Chapter 2: Seven Years Later
The man sitting alone in a darkened room of the Alastor Hotel in Austin, Texas was the Reverend Brother Trent LaMain, founder of the Church of the Most Almighty Judge. Apocalyptic sermons and books had lifted this man, once a rural preacher with a congregation of a couple of dozen from the hills of Tennessee, to the heights of fame in the American Evangelical movement. He had occupied this position for 25 years.
As a child he usually went barefoot in the Summer to save his shoes for Sundays and school; now he sat wearing $500 Italian loafers and a Versachi suit in one of the most expensive hotels in the South. Once he preached in one room churches, even in converted chicken houses with dirt floors; now he spoke to theaters of thousands and his words went out by satellite to millions around the world.
He stared at the small bronze urn standing on the desk across from his resting spot on the couch. It shone dimly in the soft darkness. Tears welled up in his eyes and ran freely down his cheeks.
“I’m sorry . . . I’m so sorry, son.”
All the best schools, Yale and Princeton, Chicago, degrees in philosophy, philology, anthropology, and Biblical archeology – Trent LaMain had been able to fund his son’s education and work. John LaMain had been a gifted researcher, a member of the Borland digs in the Holy Lands looking for artifacts of the Crusades, and that was where he disappeared.
By some accounts, John LaMain had stolen one of the artifacts – no one was exactly clear as to what it was: Professor Borland would only say it was an “important discovery,” a text that might have revolutionized Medieval Studies and our understandings of the clash – and mixture – of cultures of which the Crusades had been a part. Borland, however, had not even had time to examine the book, found wrapped in papyrus, sealed with an intact wax seal in a pottery jug; the hour after John LaMain had helped unearth the jug and open it, he disappeared with its contents.
Some thought that he had stolen the text with an eye towards selling it on the lucrative underground antiquities market, but Professor Borland had confided in the elder LaMain that he feared John had been kidnapped by terrorists thought to be active in the area at the time. A similar abduction had occurred the week before in a nearby community, all so the terrorists could obtain money for their operations.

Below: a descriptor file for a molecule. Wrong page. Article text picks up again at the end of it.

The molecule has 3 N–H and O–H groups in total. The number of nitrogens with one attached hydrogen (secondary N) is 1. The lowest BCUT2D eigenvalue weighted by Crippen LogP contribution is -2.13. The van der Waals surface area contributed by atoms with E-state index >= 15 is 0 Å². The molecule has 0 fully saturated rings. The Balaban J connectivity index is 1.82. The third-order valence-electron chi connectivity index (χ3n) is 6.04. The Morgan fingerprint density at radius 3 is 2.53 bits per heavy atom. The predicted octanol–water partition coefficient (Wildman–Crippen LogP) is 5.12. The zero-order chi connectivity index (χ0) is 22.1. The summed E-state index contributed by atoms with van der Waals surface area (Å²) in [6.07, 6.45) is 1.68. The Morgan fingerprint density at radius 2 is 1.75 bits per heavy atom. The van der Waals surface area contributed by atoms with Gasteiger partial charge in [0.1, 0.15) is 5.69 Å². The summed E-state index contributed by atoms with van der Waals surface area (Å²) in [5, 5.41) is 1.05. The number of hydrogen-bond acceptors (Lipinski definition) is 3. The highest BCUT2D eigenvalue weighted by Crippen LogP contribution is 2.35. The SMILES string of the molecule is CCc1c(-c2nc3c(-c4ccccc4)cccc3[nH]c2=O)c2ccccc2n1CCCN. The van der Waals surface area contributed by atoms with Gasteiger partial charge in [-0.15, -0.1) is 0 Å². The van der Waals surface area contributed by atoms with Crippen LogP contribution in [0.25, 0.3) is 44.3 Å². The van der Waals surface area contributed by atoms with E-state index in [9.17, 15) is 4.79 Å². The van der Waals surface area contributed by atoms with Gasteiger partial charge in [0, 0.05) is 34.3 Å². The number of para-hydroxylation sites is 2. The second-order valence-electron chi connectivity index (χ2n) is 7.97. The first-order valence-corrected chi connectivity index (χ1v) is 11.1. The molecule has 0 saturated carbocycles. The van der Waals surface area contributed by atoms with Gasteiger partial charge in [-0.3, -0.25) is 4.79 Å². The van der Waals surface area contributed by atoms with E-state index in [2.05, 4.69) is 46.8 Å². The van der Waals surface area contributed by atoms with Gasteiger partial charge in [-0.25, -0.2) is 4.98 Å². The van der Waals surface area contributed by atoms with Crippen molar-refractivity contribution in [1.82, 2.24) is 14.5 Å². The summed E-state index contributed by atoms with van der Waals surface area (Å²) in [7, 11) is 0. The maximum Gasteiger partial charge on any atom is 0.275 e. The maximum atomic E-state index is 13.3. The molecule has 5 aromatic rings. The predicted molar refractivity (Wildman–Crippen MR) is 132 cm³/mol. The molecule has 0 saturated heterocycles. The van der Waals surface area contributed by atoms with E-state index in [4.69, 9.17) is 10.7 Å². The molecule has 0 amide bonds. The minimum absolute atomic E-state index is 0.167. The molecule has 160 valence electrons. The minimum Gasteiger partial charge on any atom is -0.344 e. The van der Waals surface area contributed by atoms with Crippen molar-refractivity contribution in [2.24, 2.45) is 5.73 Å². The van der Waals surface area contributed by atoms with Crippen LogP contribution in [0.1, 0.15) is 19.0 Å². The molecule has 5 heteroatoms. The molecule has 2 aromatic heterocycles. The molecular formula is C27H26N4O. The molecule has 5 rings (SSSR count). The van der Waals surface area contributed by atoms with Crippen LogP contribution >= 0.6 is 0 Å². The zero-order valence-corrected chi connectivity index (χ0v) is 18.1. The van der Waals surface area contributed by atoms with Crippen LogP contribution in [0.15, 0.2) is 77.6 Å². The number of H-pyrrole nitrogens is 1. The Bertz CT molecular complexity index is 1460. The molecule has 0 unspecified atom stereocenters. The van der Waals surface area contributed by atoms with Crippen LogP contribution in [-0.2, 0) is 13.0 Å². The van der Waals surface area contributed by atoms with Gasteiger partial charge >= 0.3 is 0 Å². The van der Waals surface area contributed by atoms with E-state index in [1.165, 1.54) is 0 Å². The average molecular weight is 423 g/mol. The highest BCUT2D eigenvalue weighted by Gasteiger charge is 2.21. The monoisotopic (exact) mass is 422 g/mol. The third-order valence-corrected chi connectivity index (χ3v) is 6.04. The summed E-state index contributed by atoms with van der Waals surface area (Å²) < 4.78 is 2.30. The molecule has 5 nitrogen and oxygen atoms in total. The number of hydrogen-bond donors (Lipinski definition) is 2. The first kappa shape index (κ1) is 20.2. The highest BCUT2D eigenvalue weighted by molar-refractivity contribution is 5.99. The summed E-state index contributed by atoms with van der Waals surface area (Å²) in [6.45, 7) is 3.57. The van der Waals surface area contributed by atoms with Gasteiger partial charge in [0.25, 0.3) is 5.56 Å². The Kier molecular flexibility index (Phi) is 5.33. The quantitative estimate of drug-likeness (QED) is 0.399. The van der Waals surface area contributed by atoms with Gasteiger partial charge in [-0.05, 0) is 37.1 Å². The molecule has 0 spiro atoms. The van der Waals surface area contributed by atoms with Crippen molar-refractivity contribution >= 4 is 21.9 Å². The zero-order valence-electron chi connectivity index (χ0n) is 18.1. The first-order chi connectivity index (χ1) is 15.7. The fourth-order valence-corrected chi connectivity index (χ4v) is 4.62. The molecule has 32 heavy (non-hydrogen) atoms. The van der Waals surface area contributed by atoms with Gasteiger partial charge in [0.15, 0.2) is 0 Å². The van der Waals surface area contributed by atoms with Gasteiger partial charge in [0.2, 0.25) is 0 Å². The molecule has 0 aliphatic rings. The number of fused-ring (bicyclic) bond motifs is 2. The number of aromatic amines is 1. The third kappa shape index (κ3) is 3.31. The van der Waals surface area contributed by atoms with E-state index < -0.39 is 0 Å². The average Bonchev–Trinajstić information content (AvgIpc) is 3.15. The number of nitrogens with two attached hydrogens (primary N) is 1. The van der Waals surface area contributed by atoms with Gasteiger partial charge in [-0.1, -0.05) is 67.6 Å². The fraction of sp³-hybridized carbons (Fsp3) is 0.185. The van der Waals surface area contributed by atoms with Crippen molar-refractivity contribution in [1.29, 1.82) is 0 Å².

No ransom demands ever came. It was thought that the kidnappers had realized the worth of the text and sold it, killing John and disposing of his body. But no body had ever been found. Trent LaMain funded several searches, bribed officials. He even hired mercenaries and former CIA operatives known for their abilities to “extract” information – in the end, there was none to extract.
Then, seven years ago, the phone rang. It was the FBI – or, at least, that’s who LaMain thought it was at first. They had John’s charred remains that had been recovered from a burned house in rural South Georgia under “mysterious circumstances.”
Two investigators were sent out, Special Agents Michelle Andersen and Paulo Utillma – that’s what the i.d. cards said. They gently but insistently asked Trent LaMain uncomfortable and unexpected questions concerning John’s sexual habits and preferences; questions concerning his morality, his decency. Was he prone to violence against women? Did he hate them? Did he own violent pornography?
And, strangely, was he drawn to the occult as a teen? As an adult?
Trent was incredulous – so incredulous he wound up losing his temper in the final interview he allowed; he screamed in rage at the nonplussed investigators. They had simply looked at him impassively and excused themselves.
Another strange thing: When LaMain’s son had gone missing, the matter was in all the papers, on the news; he had been contacted by the FBI and they had assisted him in every possible way, even recommending, under the table, the names of “freelance” investigators in the Middle East. But after John’s body was found, the authorities never mentioned a word of it in the media. It was as if he’d ceased to exist – and they wanted it kept that way.
As if to confirm Trent’s suspicions, when the small urn with the ashes finally arrived several months later, the courier who brought it asked LaMain to remain silent while the “investigation” was ongoing. The “suggestion” was made in such a tone Trent was left shaken, frightened.
Calls to his allies in Washington, for the first time in his life as a celebrity Evangelical minister, led to people who were “too busy” to help, no matter what Trent threatened.
Calls to the FBI were unhelpful. There was no way to contact Agents Andersen and Utillma or their supervisors – it was as if they’d ceased to exist. In fact, no shred of information ever escaped the files of the Bureau concerning the case.
I’m so sorry, John.
But there were ways around the Bureau’s recalcitrance and secrecy. There was even a means to vengeance if you were willing to step deeply enough into the shadows, and Trent knew it. One day, reluctantly, LaMain had dialed a number.
A week later, one of the mercenaries who had worked for LaMain in the Middle East came to him. The man was once an operative for the CIA and had ties to every known – and unknown – intelligence gathering organ in the world. Briefly, Trent explained what had happened and before he even reached the end of the story, the man raised a hand to silence him.
“It wasn’t the Bureau.”
“What wasn’t --?”
“The agents, the investigation. We call them “Nothing.” They don’t exist. They’re not on any budget, not with anyone. Blacker than black.”
“I don’t follow.”
The man looked out the window of the office as if suddenly concerned someone might be watching.